A New Novel, Albums, Videos and Poetry: Knoxville Continues to Make Art

Artists make art. War, famine, depression, or pandemics come and go, but the creative mind continues. Knoxville has more than its fair share of creative talent. Some of the work that has come to light, so far, was prepared for release prior to the pandemic, while some is the product of the creative flow during these difficult days.

Jeanette Brown, a Knoxville writer, and a friend has released her new novel, The Illusion of Leaving. I was lucky enough to get an advanced copy in February and will always remember it as the book I enjoyed on my last flight before travel became so problematic. The book carried me through the trip, including time reading as I listened to the ocean waves crash nearby.

It’s an entertaining book which is also a thought-provoking examination of the idea that we never really leave home. In the book, Jamie Wright has grown to hate her west Texas hometown over the years, but is forced to return to care for her dying father and to plan his funeral. Intent on fulfilling her obligation and then severing ties with the town forever, a series of events and secrets from the past help her see her hometown with new eyes.

Jeanette, a downtown resident who many of you may know via Union Avenue Books where she works part-time or through the Knoxville Writers Guild where she is a long-time member, was born in Oklahoma. Raised in Sherman, Texas (population about 20K), her family moved to Spur, a town of about 2500 in west Texas before she left home. It’s a town that might resemble Silver Falls in the book.

While she’s more known for other kinds of writing, she said that she’s written three other novels, saying “Two are in the drawer that will never see the light of day,” and another deserves more of her attention to revise. She said part of what attracted her to writing the book is the fact that women of the Baby Boomer generation had to invent themselves as they became the first generation of professional women, entered the workforce in large numbers and to search for self-fulfillment as women.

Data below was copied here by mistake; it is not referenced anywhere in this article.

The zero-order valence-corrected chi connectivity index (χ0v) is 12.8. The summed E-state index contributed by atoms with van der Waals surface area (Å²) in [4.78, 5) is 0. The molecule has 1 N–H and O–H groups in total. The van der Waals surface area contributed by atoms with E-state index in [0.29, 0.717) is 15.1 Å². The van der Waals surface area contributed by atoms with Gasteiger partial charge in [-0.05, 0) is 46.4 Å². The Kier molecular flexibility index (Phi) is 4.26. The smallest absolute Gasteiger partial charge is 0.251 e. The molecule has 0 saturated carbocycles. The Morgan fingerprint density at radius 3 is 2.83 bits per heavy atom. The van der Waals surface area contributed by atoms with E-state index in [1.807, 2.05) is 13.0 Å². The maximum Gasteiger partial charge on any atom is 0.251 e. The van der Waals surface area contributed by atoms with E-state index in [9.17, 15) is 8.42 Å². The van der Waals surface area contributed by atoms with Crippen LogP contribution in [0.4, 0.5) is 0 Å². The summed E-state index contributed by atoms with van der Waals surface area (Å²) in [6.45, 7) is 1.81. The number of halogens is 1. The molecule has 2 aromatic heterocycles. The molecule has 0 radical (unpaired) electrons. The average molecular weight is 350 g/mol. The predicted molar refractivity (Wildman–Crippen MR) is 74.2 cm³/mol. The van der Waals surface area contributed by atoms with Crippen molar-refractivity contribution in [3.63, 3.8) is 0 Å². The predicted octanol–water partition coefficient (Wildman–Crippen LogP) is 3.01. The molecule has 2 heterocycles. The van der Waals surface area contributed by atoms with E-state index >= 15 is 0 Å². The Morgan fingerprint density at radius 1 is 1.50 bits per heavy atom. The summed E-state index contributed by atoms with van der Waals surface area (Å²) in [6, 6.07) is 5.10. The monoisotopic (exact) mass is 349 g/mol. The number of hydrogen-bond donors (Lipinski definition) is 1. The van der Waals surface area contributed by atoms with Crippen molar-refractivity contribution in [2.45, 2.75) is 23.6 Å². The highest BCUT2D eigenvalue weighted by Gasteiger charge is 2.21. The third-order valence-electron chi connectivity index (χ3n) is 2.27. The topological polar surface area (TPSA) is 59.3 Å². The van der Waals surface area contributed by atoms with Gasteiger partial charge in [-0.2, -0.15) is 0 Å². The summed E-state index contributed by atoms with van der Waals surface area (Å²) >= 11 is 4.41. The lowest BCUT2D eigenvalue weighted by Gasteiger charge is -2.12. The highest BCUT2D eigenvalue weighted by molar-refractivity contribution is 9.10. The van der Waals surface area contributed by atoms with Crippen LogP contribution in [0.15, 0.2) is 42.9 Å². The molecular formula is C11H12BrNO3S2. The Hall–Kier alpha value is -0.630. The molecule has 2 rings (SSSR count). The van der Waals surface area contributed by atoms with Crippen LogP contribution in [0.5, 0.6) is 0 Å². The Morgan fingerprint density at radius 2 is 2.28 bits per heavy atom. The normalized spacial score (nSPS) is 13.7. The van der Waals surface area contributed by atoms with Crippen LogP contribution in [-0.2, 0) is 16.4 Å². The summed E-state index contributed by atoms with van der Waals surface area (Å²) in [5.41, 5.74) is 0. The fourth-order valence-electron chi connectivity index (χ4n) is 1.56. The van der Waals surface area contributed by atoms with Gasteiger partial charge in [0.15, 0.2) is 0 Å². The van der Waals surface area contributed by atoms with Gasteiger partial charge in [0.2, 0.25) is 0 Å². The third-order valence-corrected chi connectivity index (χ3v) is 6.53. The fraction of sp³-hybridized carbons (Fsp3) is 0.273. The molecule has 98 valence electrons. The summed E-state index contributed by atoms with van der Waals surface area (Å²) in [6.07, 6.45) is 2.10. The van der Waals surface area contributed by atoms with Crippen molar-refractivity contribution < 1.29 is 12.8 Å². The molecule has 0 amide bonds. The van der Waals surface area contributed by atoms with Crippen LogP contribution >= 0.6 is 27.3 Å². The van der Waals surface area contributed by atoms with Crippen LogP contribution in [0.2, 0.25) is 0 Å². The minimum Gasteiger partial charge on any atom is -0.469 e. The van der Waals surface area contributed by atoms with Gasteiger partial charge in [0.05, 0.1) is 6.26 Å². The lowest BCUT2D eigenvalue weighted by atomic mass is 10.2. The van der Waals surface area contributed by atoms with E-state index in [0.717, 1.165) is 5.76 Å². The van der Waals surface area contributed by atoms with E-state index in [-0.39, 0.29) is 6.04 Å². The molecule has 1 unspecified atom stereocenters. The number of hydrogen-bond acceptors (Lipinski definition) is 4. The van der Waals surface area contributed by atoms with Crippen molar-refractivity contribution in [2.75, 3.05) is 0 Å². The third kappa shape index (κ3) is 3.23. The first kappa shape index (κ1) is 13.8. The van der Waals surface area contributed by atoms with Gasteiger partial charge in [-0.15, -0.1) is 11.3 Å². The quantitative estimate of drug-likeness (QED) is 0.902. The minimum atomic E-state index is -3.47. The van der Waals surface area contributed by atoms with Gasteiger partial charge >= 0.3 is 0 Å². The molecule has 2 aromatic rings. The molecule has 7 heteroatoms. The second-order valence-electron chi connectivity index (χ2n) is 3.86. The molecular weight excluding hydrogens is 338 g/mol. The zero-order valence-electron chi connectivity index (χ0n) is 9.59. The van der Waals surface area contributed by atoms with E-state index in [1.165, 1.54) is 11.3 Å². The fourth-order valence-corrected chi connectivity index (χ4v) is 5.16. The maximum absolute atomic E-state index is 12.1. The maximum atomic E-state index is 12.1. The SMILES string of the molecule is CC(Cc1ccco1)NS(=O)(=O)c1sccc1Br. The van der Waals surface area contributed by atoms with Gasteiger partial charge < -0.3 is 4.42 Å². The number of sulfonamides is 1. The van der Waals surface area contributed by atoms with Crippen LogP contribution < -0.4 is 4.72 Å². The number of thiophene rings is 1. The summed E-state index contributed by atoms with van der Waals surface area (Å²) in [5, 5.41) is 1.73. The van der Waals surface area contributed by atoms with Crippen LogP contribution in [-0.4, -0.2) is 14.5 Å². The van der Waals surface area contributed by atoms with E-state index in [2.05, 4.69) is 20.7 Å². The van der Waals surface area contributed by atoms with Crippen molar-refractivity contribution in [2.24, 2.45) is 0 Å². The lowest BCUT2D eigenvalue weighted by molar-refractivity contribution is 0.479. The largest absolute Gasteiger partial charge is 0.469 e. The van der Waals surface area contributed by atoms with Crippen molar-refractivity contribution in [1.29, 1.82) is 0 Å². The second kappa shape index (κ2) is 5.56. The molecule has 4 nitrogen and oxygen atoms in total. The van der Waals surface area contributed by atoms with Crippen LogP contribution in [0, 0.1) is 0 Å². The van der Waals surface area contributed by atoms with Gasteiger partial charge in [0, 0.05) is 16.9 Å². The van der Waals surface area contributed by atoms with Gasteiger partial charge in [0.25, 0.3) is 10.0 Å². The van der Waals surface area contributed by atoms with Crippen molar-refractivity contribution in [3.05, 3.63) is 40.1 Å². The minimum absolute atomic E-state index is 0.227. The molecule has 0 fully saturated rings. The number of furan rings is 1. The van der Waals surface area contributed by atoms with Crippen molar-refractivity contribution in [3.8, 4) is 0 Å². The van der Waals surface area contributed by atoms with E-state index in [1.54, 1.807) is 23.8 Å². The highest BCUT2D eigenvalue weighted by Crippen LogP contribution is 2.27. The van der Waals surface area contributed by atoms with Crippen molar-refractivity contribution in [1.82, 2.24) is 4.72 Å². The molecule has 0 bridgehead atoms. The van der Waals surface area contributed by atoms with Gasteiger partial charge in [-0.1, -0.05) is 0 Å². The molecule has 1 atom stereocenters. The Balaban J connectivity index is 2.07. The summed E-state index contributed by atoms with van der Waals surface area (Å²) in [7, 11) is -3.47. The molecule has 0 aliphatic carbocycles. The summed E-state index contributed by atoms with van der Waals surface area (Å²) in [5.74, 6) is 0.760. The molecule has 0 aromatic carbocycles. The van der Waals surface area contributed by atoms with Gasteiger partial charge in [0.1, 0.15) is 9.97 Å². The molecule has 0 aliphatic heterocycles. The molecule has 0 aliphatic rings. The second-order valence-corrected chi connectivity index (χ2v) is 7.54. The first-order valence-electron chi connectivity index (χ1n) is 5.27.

As they had to define themselves, they’ve had to define what it means to be older, as is the main character in the book. Jeanette said there is no pattern and she feels older women have been invisible in literature. Jamie is on that quest to define herself as distinct from, but indelibly shaped by her hometown and all its people. They are more a part of who she is than she’s ever considered and confronting the reality forces her into new definitions not only of the town and its people, but of herself.

Jeannette says Spur was a really welcoming town and she still feels a part of it. “It has a good bunch of people.” While this has to be one of the hardest times to launch a book, and she has had to cancel a number of events, Jeanette will has improvised. She will hold a Drive-By signing event in front of Union Avenue Books this Sunday from Noon to 2:00 pm, which will be followed by an online reading and interview.

Details about purchasing a book before the event, as well as participating the event (which will follow careful protocols) and the reading may be found at the link above. (The book is also available for delivery or purchase now through Union Avenue Books – and everywhere else, but really, you want to go to Union Ave for your book needs.)

Lots of great music is also coming out during the pandemic, and it includes some of my local favorites. Travis Bigwood and the Lonesome Doves continue to produce some  of the most beautiful sounds in the city in addition to attractive videos. The pandemic has forced a bit of simplifying of the cinematography, but the music continues to be spot on. Included here is the one from last week. If you like what you see, you’ll really enjoy the next one which debuts tonight. Support this great band.